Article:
For instance, one task would be to detect if with an Android phone in hand, I'm panning the camera toward a circle shape in a 2D space.

What is the best technology set and embedded application approach can be used for these types of motion independent pattern recognition tasks?

enter image description here enter image description here

  • 1
    $\begingroup$ It seems that your question is way too broad. $\endgroup$
    – user10671
    Dec 30, 2017 at 6:21
  • 1
    $\begingroup$ i can't find the article, but i recall there was a result where researchers were able to guess the smartphone pin by doing ML on the accelerometer / gyro. sounds like something you'd be interested in $\endgroup$ Dec 30, 2017 at 18:36
  • $\begingroup$ @k.c.sayz'k.csayz' yes that would be something very related if you have it. $\endgroup$
    – Mary
    Dec 31, 2017 at 0:50
  • $\begingroup$ @TinaJ it took me 3 words in google to search it up. you should do more research before asking a question like that (including this very question) $\endgroup$ Dec 31, 2017 at 18:27
  • $\begingroup$ I'm not interested in papers per se. More like SDK or APIs or something. $\endgroup$
    – Mary
    Dec 31, 2017 at 22:05

1 Answer 1


Firstly, before we commence I will recommend that you refer to similar questions on the network i.e. https://stackoverflow.com/questions/6499880/ios-gesture-recognition-utilizing-accelerometer-and-gyroscope and https://stackoverflow.com/questions/6368618/store-orientation-to-an-array-and-compare

Your problem can be divided into three parts.

How to gather sensor data.

How to use the gathered data to train a model

How to use the trained model to make a prediction.

A modern smartphone contains around six sensors packed into one device. To implement your application I recommend that you use raw sensor data from either the gyroscope or the accelerometer.

On the android platform, you can access these sensors and acquire the raw sensor data by using the Android sensor framework. The Android sensor framework is part of the android.hardware package.

To capture the raw sensor data, take regular samples (> 20 Hz) and save the maximum values of x, y and z in an array each (to recognize in all 3 planes). If you want the gesture to be 5 seconds long, keep 100 samples (at 20 Hz). Then analyze if any of the three arrays has values which change sinusoidally. If it does, you've got a gesture.

You could store these values into an array, if the user is in 'record mode'. And when the user tries to replicate that movement, the model could predict the replicated movement array from the recorded one's. The thing is, how can you compare the arrays in a smart way? (Randy M 2011)

This leads us to the next step which is applying ML.

To train your model, you can choose to either train the model on the cloud or train it locally on the device. In most cases the problem of training a model on a mobile device is about computational limitations. Machine Learning algorithms running on a mobile device need to be carefully designed and implemented since most mobile devices have weak processors and small RAM's.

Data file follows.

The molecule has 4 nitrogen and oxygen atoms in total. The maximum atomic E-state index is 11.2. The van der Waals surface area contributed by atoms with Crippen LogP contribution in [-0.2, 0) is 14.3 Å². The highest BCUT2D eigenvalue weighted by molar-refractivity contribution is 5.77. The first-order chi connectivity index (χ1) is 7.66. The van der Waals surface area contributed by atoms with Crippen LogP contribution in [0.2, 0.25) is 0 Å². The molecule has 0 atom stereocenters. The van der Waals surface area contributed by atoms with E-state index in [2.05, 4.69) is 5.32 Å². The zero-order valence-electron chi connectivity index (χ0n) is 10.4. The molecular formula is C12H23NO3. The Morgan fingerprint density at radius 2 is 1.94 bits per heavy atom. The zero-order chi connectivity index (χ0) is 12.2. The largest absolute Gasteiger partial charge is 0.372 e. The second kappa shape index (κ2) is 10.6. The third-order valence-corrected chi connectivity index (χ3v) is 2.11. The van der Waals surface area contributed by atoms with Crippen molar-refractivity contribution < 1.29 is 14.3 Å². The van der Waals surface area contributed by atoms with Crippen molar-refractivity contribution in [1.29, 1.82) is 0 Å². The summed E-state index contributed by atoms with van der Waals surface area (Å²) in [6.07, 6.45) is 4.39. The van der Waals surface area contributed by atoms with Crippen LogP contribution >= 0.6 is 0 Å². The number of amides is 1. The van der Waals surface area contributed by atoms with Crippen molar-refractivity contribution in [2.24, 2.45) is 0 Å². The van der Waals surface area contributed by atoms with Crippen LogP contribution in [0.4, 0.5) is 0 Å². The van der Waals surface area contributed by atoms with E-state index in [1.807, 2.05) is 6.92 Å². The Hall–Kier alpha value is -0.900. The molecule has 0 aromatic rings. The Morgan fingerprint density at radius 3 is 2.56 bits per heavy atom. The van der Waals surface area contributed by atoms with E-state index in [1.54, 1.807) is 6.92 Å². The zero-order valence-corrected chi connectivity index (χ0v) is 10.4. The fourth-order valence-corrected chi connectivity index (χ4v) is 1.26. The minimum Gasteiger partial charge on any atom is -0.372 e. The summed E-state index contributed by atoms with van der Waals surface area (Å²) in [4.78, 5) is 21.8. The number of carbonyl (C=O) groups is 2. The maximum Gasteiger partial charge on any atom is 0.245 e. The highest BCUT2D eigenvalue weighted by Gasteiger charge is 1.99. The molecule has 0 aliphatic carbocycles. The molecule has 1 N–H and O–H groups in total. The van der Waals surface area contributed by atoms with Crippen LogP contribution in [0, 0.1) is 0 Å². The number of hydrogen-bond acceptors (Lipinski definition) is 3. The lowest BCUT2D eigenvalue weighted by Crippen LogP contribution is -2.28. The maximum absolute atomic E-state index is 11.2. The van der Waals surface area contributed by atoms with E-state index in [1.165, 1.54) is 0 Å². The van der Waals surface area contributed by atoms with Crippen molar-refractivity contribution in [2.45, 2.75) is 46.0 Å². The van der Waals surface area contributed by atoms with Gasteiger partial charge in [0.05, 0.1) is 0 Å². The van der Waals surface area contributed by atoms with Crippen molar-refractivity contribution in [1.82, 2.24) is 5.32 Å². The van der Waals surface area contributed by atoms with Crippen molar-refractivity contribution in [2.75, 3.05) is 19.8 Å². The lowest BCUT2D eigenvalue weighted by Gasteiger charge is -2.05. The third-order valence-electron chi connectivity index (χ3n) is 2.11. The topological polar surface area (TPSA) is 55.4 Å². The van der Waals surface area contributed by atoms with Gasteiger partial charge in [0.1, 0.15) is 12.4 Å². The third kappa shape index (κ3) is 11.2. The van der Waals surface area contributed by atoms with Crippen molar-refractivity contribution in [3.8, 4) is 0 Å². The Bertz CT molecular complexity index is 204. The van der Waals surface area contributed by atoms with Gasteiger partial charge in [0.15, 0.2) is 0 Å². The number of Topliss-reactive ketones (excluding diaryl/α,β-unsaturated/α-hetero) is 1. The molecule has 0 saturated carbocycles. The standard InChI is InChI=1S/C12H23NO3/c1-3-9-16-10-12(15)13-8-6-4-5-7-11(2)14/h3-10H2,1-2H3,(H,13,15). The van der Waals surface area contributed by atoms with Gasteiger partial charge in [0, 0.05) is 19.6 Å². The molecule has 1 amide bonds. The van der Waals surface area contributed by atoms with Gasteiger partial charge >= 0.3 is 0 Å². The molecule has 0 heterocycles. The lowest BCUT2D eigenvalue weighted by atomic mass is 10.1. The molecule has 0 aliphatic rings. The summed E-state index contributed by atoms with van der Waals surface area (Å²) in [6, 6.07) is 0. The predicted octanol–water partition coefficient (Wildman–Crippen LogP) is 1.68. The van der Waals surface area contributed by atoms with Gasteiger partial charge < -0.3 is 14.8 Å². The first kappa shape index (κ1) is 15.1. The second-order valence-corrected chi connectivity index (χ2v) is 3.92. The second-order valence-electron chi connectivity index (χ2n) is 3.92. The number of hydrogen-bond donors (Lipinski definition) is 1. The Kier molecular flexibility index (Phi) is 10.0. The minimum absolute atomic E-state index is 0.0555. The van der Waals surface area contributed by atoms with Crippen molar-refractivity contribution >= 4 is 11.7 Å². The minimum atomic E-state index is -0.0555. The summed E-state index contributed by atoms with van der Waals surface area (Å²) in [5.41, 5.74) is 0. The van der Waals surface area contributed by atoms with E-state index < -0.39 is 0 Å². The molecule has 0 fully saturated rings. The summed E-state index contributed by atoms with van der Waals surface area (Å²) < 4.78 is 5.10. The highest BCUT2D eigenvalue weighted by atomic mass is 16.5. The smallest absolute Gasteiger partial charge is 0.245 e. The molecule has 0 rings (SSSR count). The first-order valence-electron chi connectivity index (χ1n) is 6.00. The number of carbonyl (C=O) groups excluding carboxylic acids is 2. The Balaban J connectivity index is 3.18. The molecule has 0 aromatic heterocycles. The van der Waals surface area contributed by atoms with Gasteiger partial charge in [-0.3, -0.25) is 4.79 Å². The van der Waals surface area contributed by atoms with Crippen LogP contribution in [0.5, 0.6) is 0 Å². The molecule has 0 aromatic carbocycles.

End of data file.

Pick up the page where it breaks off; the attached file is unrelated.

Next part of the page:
Its quite a challenge to squeeze a large neural network (NN) into the small RAM's that smartphones's have since NN's require that the model is fully loaded into memory. In many cases it is advisable to slim the model down and set some weights near zero to zero. (Chomba B 2017)

Incase you decide to utilize the cloud. Your mobile app is required to simply send an HTTPS request to a cloud web service along with the required raw sensor data, and within seconds the service replies with the prediction results. Though there are several cloud services i.e. Microsoft Azure Cognitive Services, Clarifai and Google Cloud Cognition that you can leverage to host the server side of your application, personally I recommend that you consider using reality.ai which is specifically an AI tool for engineers working with signals and sensors.

The next step will be to select an appropriate algorithm to be used in classifying the gesture. Here you can employ either Logistic Regression, Support Vector Machines, Random Forest or Extremely Randomized Trees depending on your app's use case. In order to train your model we then provide the learning algorithm with 'labeled examples'. The ML algorithm then extracts the features and constructs a mathematical model that can accurately describe gestures i.e. roll, pan from raw sensor data.

  • $\begingroup$ Thanks for the good description. I know about the Android sensors myself, just not the ML part. I wish there were some libraries or SDK that I could use for recognition experiments. $\endgroup$
    – Mary
    Dec 31, 2017 at 0:55

Not the answer you're looking for? Browse other questions tagged .